What’s Strong Customer Authentication?

Tech November 25, 2019

Harry

Since summer 2019, you might have noticed a stronger security presence when it comes to your mobile or online banking.

Maybe you received an email from your bank letting you know about measures they were adding to increase security?

When logging into mobile or online banking, you might have had to verify your phone number or email address, set up a key code (sometimes known as a passcode) or biometric (this is touch-ID or face-ID).

You’ve probably noticed you’re entering a One Time Passcode(OTP) more often than you were before.

Ever wondered why?

Well, it’s all because of PSD2 (or, to use its full name, the Revised Payment Service Directive) and Strong Customer Authentication (SCA).

What is PSD2?

To help protect consumers and enhance online security, in 2018 the European Union introduced a new series of checks and requirements for all online banking services.

This is called PSD2 and one of its main focuses is encouraging Strong Customer Authentication (also SCA).

One of the major aims of PSD2 is the focus on improving security in online payments by emphasising SCA. Basically, being super, super sure that you and only you can access your money.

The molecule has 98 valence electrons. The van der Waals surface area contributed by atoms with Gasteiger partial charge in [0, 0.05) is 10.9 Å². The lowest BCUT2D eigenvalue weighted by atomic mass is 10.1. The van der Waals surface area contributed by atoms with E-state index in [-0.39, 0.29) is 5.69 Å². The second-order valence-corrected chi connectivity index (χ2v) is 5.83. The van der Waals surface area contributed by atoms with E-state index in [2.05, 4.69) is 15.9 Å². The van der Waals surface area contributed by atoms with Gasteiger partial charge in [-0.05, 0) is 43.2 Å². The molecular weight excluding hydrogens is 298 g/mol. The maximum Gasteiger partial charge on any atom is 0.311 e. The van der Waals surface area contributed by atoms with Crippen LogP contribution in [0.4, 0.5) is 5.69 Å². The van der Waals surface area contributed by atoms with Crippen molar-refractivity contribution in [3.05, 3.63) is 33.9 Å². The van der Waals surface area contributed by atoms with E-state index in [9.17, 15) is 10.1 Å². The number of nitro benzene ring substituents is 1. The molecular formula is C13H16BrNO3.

What is SCA?

The way SCA does this is through something called two-factor authentication (2FA). You’re probably already aware of this even if you don’t know it by that name. It’s for those situations where inputting the username and password by themselves aren’t considered secure enough, so you need to add an extra layer of security.

Obvious examples of this are additional questions that only you would know, like “what’s my mother’s maiden name?”. A lot of financial institutions already have an SCA solution in place to secure online and mobile banking access, often with an OTP through SMS text messaging or email.

This has now evolved with the use of smart phones and 2FA now includes biometric recognition or fingerprint activation.

What are the new SCA requirements?

SCA now requires banks and financial institutions to put in place multi-factor authentication for all transactions made online, on your mobile or in-app. So that’s things like transferring money, online shopping, setting up a standing order in-app or topping up a prepaid card.

This will need to be done by December 2020. However, the date does seem to move around a lot so all companies effected are being advised to roll it out sooner rather than later.

Different banks and companies will have these checks at different points (some to log into app, some just before you make a transaction). Whenever you use them, this means you’ll need to set up two independent sources of validation to use with your online or mobile banking. This is done by a combination of two out of these three categories:

  • Something you know (e.g. PIN)
  • Something you have (e.g. card/phone)
  • Something you are (e.g. fingerprint)

And that’s SCA. If you’re interested in reading the original SCA requirements and really getting into the nitty gritty they are set out in the Regulatory Technical Standards (RTS) here.

WeSwap account holder? Find out what SCA means for you by checking out our dedicated FAQ here.

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